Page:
Even when workers are in the habit of wearing fall protection, not everyone on the job site plays it safe. Visitors—including architects, executives and consultants—may not be part of the construction crew, but they still need fall protection equipment if they’re at height. “They have to be harnessed as well. If the project has already begun, it’s an OSHA violation if they’re not,” says Tammy K. Clark, a consultant and member of National Association of Women in Construction’s safety committee
Clark observes that sites aren’t always prepared for female visitors. The contractor often has spare hard hats and gloves, which fit both men and women. They’ll also have standard H-style harnesses, but they may be too small for some women. Some manufacturers offer an alternate cross-front harness designed for female anatomy. Clark recommends having different styles of harness available, including Ms. Miller harnesses from Honeywell.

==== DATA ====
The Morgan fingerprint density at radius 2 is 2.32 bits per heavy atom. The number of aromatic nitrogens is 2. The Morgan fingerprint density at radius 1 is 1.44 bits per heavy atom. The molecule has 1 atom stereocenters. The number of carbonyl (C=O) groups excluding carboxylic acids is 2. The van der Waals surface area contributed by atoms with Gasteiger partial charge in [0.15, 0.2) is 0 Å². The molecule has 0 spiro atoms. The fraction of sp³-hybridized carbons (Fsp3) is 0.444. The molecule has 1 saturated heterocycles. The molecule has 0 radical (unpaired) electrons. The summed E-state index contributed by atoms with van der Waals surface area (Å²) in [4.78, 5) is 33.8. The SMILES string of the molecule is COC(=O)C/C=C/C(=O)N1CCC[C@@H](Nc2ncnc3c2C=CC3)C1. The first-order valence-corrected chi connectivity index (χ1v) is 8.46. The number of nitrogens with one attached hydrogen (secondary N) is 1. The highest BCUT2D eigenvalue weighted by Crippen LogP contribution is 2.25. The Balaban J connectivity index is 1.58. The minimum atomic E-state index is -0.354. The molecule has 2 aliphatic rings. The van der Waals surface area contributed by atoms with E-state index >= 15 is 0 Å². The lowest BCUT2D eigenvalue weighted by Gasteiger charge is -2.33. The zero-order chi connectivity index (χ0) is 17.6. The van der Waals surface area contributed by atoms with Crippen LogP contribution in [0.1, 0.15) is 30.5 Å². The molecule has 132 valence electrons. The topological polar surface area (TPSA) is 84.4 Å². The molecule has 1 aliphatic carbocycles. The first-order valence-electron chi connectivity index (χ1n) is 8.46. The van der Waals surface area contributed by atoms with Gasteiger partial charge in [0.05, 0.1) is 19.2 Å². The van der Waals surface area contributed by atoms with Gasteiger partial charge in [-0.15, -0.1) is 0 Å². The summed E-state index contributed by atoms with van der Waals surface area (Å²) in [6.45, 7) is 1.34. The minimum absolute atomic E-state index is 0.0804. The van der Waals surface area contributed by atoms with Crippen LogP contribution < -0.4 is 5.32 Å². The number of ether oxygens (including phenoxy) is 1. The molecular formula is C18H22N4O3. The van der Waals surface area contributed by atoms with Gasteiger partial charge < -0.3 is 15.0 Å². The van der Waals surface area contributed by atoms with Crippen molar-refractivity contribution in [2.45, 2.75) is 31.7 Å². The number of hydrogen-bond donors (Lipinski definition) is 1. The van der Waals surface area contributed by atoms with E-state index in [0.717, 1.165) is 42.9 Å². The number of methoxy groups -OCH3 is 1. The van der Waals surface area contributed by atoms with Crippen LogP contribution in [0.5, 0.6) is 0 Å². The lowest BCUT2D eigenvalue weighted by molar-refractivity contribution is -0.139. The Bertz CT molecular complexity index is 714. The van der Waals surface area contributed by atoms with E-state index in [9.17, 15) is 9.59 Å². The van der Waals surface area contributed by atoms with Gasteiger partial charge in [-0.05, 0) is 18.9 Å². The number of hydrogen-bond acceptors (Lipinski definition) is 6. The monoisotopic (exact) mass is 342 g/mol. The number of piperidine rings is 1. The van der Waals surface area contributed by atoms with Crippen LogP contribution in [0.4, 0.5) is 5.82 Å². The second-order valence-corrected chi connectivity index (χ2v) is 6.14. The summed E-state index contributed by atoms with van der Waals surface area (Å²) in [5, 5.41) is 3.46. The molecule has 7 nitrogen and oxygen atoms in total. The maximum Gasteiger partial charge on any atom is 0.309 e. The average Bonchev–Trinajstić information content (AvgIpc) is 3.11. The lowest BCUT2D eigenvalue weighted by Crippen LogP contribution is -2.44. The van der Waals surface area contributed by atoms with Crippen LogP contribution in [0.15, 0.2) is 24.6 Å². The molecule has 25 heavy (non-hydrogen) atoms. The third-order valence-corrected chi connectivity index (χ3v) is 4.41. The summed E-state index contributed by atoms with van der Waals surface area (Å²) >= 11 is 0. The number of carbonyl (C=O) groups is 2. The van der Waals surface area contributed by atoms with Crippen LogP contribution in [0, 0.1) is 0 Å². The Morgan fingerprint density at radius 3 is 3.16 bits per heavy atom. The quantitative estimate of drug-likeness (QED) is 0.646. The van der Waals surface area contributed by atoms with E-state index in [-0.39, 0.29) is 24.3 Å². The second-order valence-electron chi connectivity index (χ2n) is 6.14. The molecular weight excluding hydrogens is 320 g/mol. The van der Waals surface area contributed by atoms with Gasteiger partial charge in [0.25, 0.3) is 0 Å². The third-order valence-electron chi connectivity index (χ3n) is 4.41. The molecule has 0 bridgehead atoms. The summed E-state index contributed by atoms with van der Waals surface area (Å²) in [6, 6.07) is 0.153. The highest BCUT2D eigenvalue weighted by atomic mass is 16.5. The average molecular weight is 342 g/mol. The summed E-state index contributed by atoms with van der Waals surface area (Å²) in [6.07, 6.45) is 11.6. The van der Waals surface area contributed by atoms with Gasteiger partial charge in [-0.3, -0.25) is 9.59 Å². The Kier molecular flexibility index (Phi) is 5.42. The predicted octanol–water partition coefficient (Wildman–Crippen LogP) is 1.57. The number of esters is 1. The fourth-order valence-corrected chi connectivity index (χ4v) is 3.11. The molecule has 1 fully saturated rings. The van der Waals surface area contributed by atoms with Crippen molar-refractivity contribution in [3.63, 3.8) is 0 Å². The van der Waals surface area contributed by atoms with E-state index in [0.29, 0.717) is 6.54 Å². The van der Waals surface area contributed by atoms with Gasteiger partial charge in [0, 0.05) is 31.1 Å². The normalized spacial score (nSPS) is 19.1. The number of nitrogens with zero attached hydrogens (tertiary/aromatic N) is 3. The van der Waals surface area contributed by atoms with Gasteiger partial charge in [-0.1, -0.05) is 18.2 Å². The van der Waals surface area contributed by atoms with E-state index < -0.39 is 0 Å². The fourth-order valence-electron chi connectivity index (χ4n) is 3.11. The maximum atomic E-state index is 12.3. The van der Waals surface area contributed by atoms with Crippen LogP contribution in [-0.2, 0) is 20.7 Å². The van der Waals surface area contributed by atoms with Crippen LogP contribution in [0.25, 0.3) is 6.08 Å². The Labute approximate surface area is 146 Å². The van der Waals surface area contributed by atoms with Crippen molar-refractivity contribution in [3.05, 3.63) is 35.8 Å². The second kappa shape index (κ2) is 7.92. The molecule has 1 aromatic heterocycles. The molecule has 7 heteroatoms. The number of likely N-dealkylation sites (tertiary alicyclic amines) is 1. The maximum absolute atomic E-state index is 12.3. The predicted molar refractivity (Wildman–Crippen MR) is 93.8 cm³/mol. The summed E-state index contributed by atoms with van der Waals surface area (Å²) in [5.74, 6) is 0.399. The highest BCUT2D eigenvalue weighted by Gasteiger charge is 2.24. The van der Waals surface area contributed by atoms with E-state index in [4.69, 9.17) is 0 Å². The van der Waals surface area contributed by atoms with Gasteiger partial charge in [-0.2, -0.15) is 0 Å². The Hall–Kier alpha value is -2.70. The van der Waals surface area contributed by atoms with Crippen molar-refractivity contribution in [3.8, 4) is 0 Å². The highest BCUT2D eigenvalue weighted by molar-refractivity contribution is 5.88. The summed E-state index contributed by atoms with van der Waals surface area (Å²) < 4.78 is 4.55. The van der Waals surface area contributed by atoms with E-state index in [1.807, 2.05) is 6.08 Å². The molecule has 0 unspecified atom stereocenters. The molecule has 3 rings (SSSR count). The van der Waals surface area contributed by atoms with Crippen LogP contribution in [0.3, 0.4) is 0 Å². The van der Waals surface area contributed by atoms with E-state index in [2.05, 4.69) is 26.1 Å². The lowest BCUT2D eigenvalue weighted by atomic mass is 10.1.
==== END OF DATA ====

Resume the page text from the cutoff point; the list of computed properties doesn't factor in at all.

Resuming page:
Fitting an H-Style Harness
For many women visitors and workers, an H-style harness will perform safely, so long as it’s worn correctly. For proper fit, the strap should be low and tight across the sternum. When worn this way, female workers may find the chest strap uncomfortable.
Don’t be tempted to wear the harness higher than is safe. Although it might be more comfortable to position the chest strap above the breasts, it can create a dangerous situation. Because harnesses tend to rise up during a fall, a chest strap that’s located too high could rise into your throat. One recommendation is to wear extra layers of clothing. This allows the chest strap to be positioned correctly without causing irritation.
Remember, when it comes to fall protection equipment, the most important thing is that it perform properly during a fall.